This was an E3 where dreams came true.
The Last Guardian, a game that had completely fallen off the face of the gaming world for the last five years, leading many to believe that the game simply was never going to see the light of day, finally made its reemergence with a 2016 release window.
The Final Fantasy 7 Remake was announced! A game that fans have spent 10 years clamoring for; ever since E3 2005 when Sony showed off a tech demo that revealed what Midgard could look like using PS3 technology.
Then you have Shenmue 3's kickstarter, backwards compatibility with the Xbox One, a new IP from Rare that doesn't involve the Kinect... Even the most cynical of us have to admit that this year's E3, at the very least from an announcement standpoint, was one of the best in years.
But when thinking about my favorite games of the show, it's important to me to only select games that I actually got hands-on time with. Hands-off trailers and presentations can be tricky, and I've been burnt by dishonest demonstrations before. So this is why you won't see any Fallout 4, Dark Souls 3, The Last Guardian, Horizon, or Kingdom Hearts 3 on my list. Simply because I didn't have the opportunity to play them.
With that being said, here are my five favorite games from E3 2015.
Having played both Rock Band 4 and Guitar Hero: Live now, it was a tough choice deciding which one to put on this list. For the first time ever, both the Rock Band and Guitar Hero franchises are trying to do something substantially different from each other, and that's actually really exciting. As a single player who loves how satisfying it was to work my way up from medium difficulty all the way up to expert, way back when the first Guitar Hero came out, I'm excited to be able to do it all again with Guitar Hero: Live's new guitar controller.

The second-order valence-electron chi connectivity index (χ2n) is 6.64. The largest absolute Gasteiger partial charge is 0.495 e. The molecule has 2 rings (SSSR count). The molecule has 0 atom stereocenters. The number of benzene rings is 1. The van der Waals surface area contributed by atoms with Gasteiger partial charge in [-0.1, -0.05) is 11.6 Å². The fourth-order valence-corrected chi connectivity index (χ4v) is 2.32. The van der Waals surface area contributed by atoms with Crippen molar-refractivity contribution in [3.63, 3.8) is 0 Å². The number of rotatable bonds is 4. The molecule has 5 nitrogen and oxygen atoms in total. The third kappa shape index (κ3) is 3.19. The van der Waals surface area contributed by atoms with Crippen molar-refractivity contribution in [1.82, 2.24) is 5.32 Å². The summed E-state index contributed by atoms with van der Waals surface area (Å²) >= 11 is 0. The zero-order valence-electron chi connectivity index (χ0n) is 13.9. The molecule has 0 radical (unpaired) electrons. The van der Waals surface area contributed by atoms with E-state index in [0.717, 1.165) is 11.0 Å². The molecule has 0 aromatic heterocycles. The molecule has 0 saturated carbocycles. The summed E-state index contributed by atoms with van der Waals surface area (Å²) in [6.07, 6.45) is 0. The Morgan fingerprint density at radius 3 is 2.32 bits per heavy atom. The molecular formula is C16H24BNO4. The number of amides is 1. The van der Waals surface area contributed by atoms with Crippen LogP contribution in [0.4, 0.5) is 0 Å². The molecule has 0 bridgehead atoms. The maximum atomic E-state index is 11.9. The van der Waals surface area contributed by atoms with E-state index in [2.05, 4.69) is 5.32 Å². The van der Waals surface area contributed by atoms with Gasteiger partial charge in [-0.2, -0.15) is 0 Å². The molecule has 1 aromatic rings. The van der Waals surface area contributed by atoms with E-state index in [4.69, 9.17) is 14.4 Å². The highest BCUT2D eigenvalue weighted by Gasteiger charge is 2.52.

But when it comes to rhythm games, I'm a gamer who values fun over all else, and there's just no matching the fun to be had when playing Rock Band 4 with a group of people who are able to really get into it. The freestyle guitar solos really do a great job of giving players the opportunity to live that fantasy of being guitar shredding rock god, by removing the precision required to get through a tough solo and allowing the player to focus on expressing themselves however they want.
Harmonix also deserves a tip of the hat for making all previous downloadable content transferable, as well as making old instruments compatible with the new hardware.